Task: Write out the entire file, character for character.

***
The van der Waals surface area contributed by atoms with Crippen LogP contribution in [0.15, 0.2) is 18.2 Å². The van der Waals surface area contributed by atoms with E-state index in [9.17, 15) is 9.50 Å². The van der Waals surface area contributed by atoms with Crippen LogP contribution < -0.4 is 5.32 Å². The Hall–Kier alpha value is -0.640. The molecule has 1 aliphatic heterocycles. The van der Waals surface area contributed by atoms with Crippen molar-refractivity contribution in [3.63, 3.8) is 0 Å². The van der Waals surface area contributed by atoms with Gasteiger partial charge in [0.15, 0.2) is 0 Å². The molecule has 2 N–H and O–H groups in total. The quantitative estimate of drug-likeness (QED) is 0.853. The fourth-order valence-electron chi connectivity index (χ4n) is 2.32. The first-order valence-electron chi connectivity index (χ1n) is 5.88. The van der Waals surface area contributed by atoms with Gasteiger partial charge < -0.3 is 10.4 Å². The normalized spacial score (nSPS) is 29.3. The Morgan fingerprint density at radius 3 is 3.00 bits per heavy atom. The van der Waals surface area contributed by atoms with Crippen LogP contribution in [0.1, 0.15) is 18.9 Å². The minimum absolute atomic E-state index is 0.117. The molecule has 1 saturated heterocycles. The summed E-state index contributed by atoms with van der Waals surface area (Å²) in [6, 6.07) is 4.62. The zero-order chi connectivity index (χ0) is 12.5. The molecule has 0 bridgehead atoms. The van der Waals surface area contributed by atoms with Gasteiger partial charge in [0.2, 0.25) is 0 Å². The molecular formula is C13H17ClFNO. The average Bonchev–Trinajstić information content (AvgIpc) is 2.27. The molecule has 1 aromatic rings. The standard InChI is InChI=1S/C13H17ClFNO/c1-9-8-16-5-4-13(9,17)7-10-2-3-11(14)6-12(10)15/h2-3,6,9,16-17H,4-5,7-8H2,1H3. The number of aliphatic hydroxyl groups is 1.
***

The van der Waals surface area contributed by atoms with Crippen LogP contribution in [0.15, 0.2) is 18.2 Å². The van der Waals surface area contributed by atoms with E-state index in [9.17, 15) is 9.50 Å². The van der Waals surface area contributed by atoms with Crippen LogP contribution < -0.4 is 5.32 Å². The Hall–Kier alpha value is -0.640. The molecule has 1 aliphatic heterocycles. The van der Waals surface area contributed by atoms with Crippen molar-refractivity contribution in [3.63, 3.8) is 0 Å². The van der Waals surface area contributed by atoms with Gasteiger partial charge in [0.15, 0.2) is 0 Å². The molecule has 2 N–H and O–H groups in total. The quantitative estimate of drug-likeness (QED) is 0.853. The fourth-order valence-electron chi connectivity index (χ4n) is 2.32. The first-order valence-electron chi connectivity index (χ1n) is 5.88. The van der Waals surface area contributed by atoms with Gasteiger partial charge < -0.3 is 10.4 Å². The normalized spacial score (nSPS) is 29.3. The Morgan fingerprint density at radius 3 is 3.00 bits per heavy atom. The van der Waals surface area contributed by atoms with Crippen LogP contribution in [0.1, 0.15) is 18.9 Å². The minimum absolute atomic E-state index is 0.117. The molecule has 1 saturated heterocycles. The summed E-state index contributed by atoms with van der Waals surface area (Å²) in [6, 6.07) is 4.62. The zero-order chi connectivity index (χ0) is 12.5. The molecule has 0 bridgehead atoms. The van der Waals surface area contributed by atoms with Gasteiger partial charge in [0.2, 0.25) is 0 Å². The molecular formula is C13H17ClFNO. The average Bonchev–Trinajstić information content (AvgIpc) is 2.27. The molecule has 1 aromatic rings. The standard InChI is InChI=1S/C13H17ClFNO/c1-9-8-16-5-4-13(9,17)7-10-2-3-11(14)6-12(10)15/h2-3,6,9,16-17H,4-5,7-8H2,1H3. The number of aliphatic hydroxyl groups is 1.